Geo Specialty Chemicals Ltd v Environment Agency, Environment Chamber (GRC) (Simon Bird QC), 17 January 2018 (Climate Change Agreements, variation / change of circumstances, jurisdiction)

Waterstone Estates Ltd v Welsh Ministers [2017] EWHC 2922 (Admin) (interpretation of Planning Policy Wales, retail development, sequential test, sole counsel for Welsh Ministers, CA appeal June 2018)

Gladman Developments Ltd v SSCLG [2017] EWHC 2448 (Admin) (housing development, 5 year land supply, sole counsel for SSLCG)

R (Barking and Dagenham LBC) v SSH [2017] EWHC 2449 (Admin, (2017) 20 CCL Rep 505 (ordinary residence, “deeming provision”, sole counsel for SSH)

MH v SSWP (PIP) (Human Rights law – article 14) [2017] UKUT 424 (AAC) (lawful for adults not to be paid DLA or PIP whilst in hospital notwithstanding Mathieson, leading counsel for SSWP)

R (HS) v SSHD [2017] EWHC 2422 (Admin) (immigration detention, release, for claimant)

R (Network Rail Infrastucture Ltd) v SSEFRA [2017] PTSR 1662

Goodman Logistics Developments (UK) Ltd v SSCLG [2017] EWHC 947 (Admin)

R (Youngsam) v PB [2017] 1 WLR 2848 (application of Article 5(4) ECHR to determinate sentence prisoners, for Parole Board, CA appeal June 2018)

R (Rambler’s Association) v SSEFRA [2017] EWHC 729 (Admin) (creation of public rights of way, public use, railways, public safety, criminal use, for SSEFRA)

Telford and Wrekin BC v SSCLG [2016] 3073 (Admin) (interpretation of National Planning Policy Framework, presumption in favour of sustainable development, protection of best and most versatile agricultural land, for SSCLG)

TW v SSWP [2017] UKUT 25 (AAC) (Personal Independence Payment, transitional from DLA, Article 14 ECHR, for SSWP)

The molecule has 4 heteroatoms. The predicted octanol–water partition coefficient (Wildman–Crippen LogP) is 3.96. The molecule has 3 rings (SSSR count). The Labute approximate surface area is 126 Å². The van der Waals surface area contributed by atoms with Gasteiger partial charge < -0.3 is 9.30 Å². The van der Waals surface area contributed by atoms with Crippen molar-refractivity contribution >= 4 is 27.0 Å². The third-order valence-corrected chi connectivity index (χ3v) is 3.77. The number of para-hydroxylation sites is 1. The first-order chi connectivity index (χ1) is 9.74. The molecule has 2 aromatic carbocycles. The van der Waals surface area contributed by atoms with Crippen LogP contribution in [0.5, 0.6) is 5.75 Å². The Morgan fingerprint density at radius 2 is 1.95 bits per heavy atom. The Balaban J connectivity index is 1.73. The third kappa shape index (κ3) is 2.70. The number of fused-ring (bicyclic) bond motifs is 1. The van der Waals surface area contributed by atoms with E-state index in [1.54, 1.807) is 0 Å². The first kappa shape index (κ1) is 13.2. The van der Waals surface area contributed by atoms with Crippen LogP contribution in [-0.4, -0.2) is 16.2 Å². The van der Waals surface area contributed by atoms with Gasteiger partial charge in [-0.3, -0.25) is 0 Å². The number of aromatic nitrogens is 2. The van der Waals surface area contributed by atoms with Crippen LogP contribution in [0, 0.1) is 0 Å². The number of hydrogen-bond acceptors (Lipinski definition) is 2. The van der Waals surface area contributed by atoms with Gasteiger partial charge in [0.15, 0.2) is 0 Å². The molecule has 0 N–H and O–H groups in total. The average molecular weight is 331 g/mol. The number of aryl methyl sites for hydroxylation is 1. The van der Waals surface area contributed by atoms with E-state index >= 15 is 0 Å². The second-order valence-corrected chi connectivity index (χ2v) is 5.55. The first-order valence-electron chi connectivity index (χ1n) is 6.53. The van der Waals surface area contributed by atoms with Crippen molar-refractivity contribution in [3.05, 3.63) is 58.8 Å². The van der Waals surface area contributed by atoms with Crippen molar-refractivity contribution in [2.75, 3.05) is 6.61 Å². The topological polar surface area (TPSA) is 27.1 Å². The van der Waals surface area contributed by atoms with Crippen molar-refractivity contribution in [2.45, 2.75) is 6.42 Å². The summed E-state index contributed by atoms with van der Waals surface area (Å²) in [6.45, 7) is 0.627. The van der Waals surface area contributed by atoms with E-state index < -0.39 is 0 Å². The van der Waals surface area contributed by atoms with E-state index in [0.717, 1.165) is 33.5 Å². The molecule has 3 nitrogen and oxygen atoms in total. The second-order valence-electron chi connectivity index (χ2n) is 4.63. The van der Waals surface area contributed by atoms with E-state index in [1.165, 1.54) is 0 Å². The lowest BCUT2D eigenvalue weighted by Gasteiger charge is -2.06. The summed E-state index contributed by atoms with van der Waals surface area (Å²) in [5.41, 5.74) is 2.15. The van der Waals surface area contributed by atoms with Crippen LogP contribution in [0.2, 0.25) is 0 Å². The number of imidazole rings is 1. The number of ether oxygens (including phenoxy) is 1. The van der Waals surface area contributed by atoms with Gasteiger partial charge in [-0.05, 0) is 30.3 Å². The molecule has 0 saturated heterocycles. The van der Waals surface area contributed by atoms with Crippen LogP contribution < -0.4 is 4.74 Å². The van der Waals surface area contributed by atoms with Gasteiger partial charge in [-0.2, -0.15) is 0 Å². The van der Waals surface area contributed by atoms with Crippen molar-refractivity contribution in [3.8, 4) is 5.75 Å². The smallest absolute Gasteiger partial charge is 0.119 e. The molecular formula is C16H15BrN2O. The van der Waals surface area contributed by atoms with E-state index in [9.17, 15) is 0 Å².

SSWP v LB (PIP) [2016] UKUT 530 (AAC) (Personal Independence Payment, for SSWP)

Cullen v SSCLG [2016] EWHC 2197 (Admin) (5 year housing supply, residential development)

Jackley v Information Comm, Information Tribunal, 4 August 2016 (Freedom of Information, commercial sensitivity, for SSWP)

R (Al-Sharifi) v SSHD [2016] EWHC 2168 (Admin) (immigration detention, Iraq, mental illness, for Claimant)

ML v SSWP [2016] UKUT 0323 (AAC) (DLA, hospitalization, care homes, application of Mathieson to adults)

R (Pressland v Hammersmith and Fulham LBC [2016] EWHC 1763 (Admin) (permitted development, variation of planning permission, for Hammersmith)

R (Lancashire CC) v SSEFRA [2016] EWHC 1238 (Admin) (village greens, “locality”, spread of users, statutory incompatibility, for SSEFRA)

Cawrey Ltd v SSCLG [2016] EWHC 1198 (Admin) (5 year supply, residential development, sustainable development, for SSCLG)

Wright v SSEFRA [2016] EWHC 1053 (Admin) (public paths, for SSEFRA)

R (Dillner) v Sheffield CC [2016] Env LR 31 (environmental impact assessment, highway authority powers and duties, Public Finance Initiatives, local government consultation, for highway contractor Amey Hallam Highways)

Nicolson v Grant Thornton LLP [2016] 2 Costs LR 211, Divisional Court (local government audit, council tax, for LB Haringey)

Castelite Ltd v SSCLG [2016] EWHC 1479 (Admin) (green belt)

R (Scarisbrick) v SSCLG [2016] EWHC 715 (Admin) (hazardous waste landfill, development orders, Nationally Significant Infrastructure Projects, for SSCLG)

R (O’Brien) v South Cambridgeshire DC [2016] JPL 656) (repeat planning applications, transitional provisions, retrospectivity, for SSCLG)

Thornhill Estates v SSCLG [2015] EWHC 3169 (Admin) (assessment of 5 year housing supply, residential development, for SSCLG)

R (Baker Tilly UK Audit LLP v Financial Reporting Council [2015] EWHC 1398 (Admin) (financial regulation, disciplinary proceedings, alternative remedy, for claimant led by Richard Drabble QC)

R (Xue) v SSHD [2015] EWHC 825 (Admin) (immigration detention, mental illness / EIG 55.10, sole counsel for Claimant)

R (Hardy) v Sandwell MBC [2015] EWHC 890 (Admin) (discretionary housing payments, bedroom tax, disabled persons, Article 14 ECHR, equality impact assessment, sole counsel for Claimant)

Langford v SSD [2015] EWHC 875 (Ch) (pensions, unmarried partners, Article 14 ECHR, sole counsel for Secretary of State)

R (Knights) v Parole Board [2015] EWHC 136 (Admin) (sentences of imprisonment for public protection, access to offender coursework, Article 5 ECHR, for Parole Board)

SSWP v PD [2014] UKUT 549 (AAC) (Employment and Support Allowance, migration / existing awards of incapacity benefit, secondary legislation, vires)